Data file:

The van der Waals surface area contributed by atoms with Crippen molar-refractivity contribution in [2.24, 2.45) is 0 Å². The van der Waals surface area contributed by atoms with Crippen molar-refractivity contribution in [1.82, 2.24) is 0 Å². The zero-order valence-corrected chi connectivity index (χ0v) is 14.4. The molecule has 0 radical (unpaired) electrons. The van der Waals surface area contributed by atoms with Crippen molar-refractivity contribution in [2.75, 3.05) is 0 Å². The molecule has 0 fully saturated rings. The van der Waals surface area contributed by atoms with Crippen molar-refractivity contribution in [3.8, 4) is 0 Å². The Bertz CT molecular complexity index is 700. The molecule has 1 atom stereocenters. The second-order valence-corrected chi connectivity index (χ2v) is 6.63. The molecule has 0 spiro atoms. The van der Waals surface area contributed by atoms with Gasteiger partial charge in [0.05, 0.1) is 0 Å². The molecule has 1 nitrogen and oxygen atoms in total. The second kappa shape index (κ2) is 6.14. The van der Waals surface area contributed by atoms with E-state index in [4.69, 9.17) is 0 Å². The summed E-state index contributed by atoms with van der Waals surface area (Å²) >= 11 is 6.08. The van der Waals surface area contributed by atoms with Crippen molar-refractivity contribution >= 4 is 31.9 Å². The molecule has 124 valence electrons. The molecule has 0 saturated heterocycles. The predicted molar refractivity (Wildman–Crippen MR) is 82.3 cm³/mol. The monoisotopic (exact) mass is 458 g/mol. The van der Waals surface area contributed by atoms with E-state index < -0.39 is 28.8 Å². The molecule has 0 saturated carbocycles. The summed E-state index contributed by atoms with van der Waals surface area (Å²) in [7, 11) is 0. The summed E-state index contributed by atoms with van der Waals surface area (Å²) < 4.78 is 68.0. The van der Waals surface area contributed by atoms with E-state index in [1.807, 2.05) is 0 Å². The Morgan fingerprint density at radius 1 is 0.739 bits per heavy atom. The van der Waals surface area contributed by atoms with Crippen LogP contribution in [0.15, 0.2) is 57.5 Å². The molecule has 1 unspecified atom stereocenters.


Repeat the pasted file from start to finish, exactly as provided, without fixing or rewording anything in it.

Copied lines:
The van der Waals surface area contributed by atoms with Crippen molar-refractivity contribution in [2.24, 2.45) is 0 Å². The van der Waals surface area contributed by atoms with Crippen molar-refractivity contribution in [1.82, 2.24) is 0 Å². The zero-order valence-corrected chi connectivity index (χ0v) is 14.4. The molecule has 0 radical (unpaired) electrons. The van der Waals surface area contributed by atoms with Crippen molar-refractivity contribution in [2.75, 3.05) is 0 Å². The molecule has 0 fully saturated rings. The van der Waals surface area contributed by atoms with Crippen molar-refractivity contribution in [3.8, 4) is 0 Å². The Bertz CT molecular complexity index is 700. The molecule has 1 atom stereocenters. The second-order valence-corrected chi connectivity index (χ2v) is 6.63. The molecule has 0 spiro atoms. The van der Waals surface area contributed by atoms with Gasteiger partial charge in [0.05, 0.1) is 0 Å². The molecule has 1 nitrogen and oxygen atoms in total. The second kappa shape index (κ2) is 6.14. The van der Waals surface area contributed by atoms with E-state index in [4.69, 9.17) is 0 Å². The summed E-state index contributed by atoms with van der Waals surface area (Å²) >= 11 is 6.08. The van der Waals surface area contributed by atoms with Crippen molar-refractivity contribution >= 4 is 31.9 Å². The molecule has 124 valence electrons. The molecule has 0 saturated heterocycles. The predicted molar refractivity (Wildman–Crippen MR) is 82.3 cm³/mol. The monoisotopic (exact) mass is 458 g/mol. The van der Waals surface area contributed by atoms with E-state index < -0.39 is 28.8 Å². The molecule has 0 saturated carbocycles. The summed E-state index contributed by atoms with van der Waals surface area (Å²) in [7, 11) is 0. The summed E-state index contributed by atoms with van der Waals surface area (Å²) < 4.78 is 68.0. The van der Waals surface area contributed by atoms with E-state index in [1.807, 2.05) is 0 Å². The Morgan fingerprint density at radius 1 is 0.739 bits per heavy atom. The van der Waals surface area contributed by atoms with Crippen LogP contribution in [0.15, 0.2) is 57.5 Å². The molecule has 1 unspecified atom stereocenters.